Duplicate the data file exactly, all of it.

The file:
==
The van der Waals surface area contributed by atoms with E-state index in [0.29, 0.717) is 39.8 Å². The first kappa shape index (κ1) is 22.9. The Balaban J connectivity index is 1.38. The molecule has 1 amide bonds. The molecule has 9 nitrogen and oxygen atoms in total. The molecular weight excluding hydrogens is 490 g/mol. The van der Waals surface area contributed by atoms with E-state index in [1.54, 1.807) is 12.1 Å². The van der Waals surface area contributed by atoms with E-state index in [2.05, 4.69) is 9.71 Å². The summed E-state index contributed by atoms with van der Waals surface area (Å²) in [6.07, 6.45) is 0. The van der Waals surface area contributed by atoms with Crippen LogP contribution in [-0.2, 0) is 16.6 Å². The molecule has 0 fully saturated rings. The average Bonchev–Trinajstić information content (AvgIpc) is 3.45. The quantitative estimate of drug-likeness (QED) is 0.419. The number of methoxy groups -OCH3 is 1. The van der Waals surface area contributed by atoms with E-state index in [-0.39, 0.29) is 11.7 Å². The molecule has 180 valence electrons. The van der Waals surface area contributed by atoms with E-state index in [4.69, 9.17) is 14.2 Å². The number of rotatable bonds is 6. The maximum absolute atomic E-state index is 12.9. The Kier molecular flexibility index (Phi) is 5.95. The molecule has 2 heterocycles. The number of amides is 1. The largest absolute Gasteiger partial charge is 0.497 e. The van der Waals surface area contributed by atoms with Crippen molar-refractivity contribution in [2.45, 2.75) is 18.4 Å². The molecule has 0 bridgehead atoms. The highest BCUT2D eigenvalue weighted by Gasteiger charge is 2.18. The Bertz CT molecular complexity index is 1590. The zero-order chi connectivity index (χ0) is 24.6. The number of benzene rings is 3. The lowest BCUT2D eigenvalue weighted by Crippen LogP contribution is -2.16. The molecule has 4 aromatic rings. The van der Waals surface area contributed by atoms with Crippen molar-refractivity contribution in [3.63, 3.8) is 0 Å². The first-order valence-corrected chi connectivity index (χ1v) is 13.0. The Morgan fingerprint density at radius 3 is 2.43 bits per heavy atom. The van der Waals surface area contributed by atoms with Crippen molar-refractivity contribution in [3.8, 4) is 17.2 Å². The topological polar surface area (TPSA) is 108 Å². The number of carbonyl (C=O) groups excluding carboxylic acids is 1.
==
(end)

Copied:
The van der Waals surface area contributed by atoms with E-state index in [0.29, 0.717) is 39.8 Å². The first kappa shape index (κ1) is 22.9. The Balaban J connectivity index is 1.38. The molecule has 1 amide bonds. The molecule has 9 nitrogen and oxygen atoms in total. The molecular weight excluding hydrogens is 490 g/mol. The van der Waals surface area contributed by atoms with E-state index in [1.54, 1.807) is 12.1 Å². The van der Waals surface area contributed by atoms with E-state index in [2.05, 4.69) is 9.71 Å². The summed E-state index contributed by atoms with van der Waals surface area (Å²) in [6.07, 6.45) is 0. The van der Waals surface area contributed by atoms with Crippen LogP contribution in [-0.2, 0) is 16.6 Å². The molecule has 0 fully saturated rings. The average Bonchev–Trinajstić information content (AvgIpc) is 3.45. The quantitative estimate of drug-likeness (QED) is 0.419. The number of methoxy groups -OCH3 is 1. The van der Waals surface area contributed by atoms with E-state index in [-0.39, 0.29) is 11.7 Å². The molecule has 180 valence electrons. The van der Waals surface area contributed by atoms with E-state index in [4.69, 9.17) is 14.2 Å². The number of rotatable bonds is 6. The maximum absolute atomic E-state index is 12.9. The Kier molecular flexibility index (Phi) is 5.95. The molecule has 2 heterocycles. The number of amides is 1. The largest absolute Gasteiger partial charge is 0.497 e. The van der Waals surface area contributed by atoms with Crippen molar-refractivity contribution in [2.45, 2.75) is 18.4 Å². The molecule has 0 bridgehead atoms. The highest BCUT2D eigenvalue weighted by Gasteiger charge is 2.18. The Bertz CT molecular complexity index is 1590. The zero-order chi connectivity index (χ0) is 24.6. The number of benzene rings is 3. The lowest BCUT2D eigenvalue weighted by Crippen LogP contribution is -2.16. The molecule has 4 aromatic rings. The van der Waals surface area contributed by atoms with Crippen molar-refractivity contribution in [3.63, 3.8) is 0 Å². The first-order valence-corrected chi connectivity index (χ1v) is 13.0. The Morgan fingerprint density at radius 3 is 2.43 bits per heavy atom. The van der Waals surface area contributed by atoms with Crippen molar-refractivity contribution in [3.8, 4) is 17.2 Å². The topological polar surface area (TPSA) is 108 Å². The number of carbonyl (C=O) groups excluding carboxylic acids is 1.